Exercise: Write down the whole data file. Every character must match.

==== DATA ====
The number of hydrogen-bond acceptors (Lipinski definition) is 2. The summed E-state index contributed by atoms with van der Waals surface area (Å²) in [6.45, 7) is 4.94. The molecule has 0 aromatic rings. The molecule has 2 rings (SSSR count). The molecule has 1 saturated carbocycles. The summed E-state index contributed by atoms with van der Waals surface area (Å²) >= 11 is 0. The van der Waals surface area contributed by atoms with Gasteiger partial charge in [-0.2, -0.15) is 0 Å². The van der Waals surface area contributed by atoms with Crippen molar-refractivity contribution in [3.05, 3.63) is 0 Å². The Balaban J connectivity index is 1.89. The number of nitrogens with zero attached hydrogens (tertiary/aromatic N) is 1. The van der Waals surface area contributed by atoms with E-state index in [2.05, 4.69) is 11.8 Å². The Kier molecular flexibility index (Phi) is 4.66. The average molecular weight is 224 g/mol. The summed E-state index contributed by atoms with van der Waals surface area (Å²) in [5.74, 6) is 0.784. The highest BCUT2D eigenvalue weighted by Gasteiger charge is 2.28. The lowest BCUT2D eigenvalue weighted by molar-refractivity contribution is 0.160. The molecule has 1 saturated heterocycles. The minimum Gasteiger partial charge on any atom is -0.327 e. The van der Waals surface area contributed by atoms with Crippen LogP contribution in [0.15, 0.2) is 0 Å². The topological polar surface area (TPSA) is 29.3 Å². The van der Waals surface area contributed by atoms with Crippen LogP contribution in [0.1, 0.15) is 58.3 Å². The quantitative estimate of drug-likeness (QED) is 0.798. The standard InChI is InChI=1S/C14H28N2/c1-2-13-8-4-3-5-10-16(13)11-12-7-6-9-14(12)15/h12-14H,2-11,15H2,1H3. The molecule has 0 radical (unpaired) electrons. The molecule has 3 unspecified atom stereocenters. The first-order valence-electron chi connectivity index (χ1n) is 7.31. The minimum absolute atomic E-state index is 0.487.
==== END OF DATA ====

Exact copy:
The number of hydrogen-bond acceptors (Lipinski definition) is 2. The summed E-state index contributed by atoms with van der Waals surface area (Å²) in [6.45, 7) is 4.94. The molecule has 0 aromatic rings. The molecule has 2 rings (SSSR count). The molecule has 1 saturated carbocycles. The summed E-state index contributed by atoms with van der Waals surface area (Å²) >= 11 is 0. The van der Waals surface area contributed by atoms with Gasteiger partial charge in [-0.2, -0.15) is 0 Å². The van der Waals surface area contributed by atoms with Crippen molar-refractivity contribution in [3.05, 3.63) is 0 Å². The Balaban J connectivity index is 1.89. The number of nitrogens with zero attached hydrogens (tertiary/aromatic N) is 1. The van der Waals surface area contributed by atoms with E-state index in [2.05, 4.69) is 11.8 Å². The Kier molecular flexibility index (Phi) is 4.66. The average molecular weight is 224 g/mol. The summed E-state index contributed by atoms with van der Waals surface area (Å²) in [5.74, 6) is 0.784. The highest BCUT2D eigenvalue weighted by Gasteiger charge is 2.28. The lowest BCUT2D eigenvalue weighted by molar-refractivity contribution is 0.160. The molecule has 1 saturated heterocycles. The minimum Gasteiger partial charge on any atom is -0.327 e. The van der Waals surface area contributed by atoms with Crippen LogP contribution in [0.15, 0.2) is 0 Å². The topological polar surface area (TPSA) is 29.3 Å². The van der Waals surface area contributed by atoms with Crippen LogP contribution in [0.1, 0.15) is 58.3 Å². The quantitative estimate of drug-likeness (QED) is 0.798. The standard InChI is InChI=1S/C14H28N2/c1-2-13-8-4-3-5-10-16(13)11-12-7-6-9-14(12)15/h12-14H,2-11,15H2,1H3. The molecule has 0 radical (unpaired) electrons. The molecule has 3 unspecified atom stereocenters. The first-order valence-electron chi connectivity index (χ1n) is 7.31. The minimum absolute atomic E-state index is 0.487.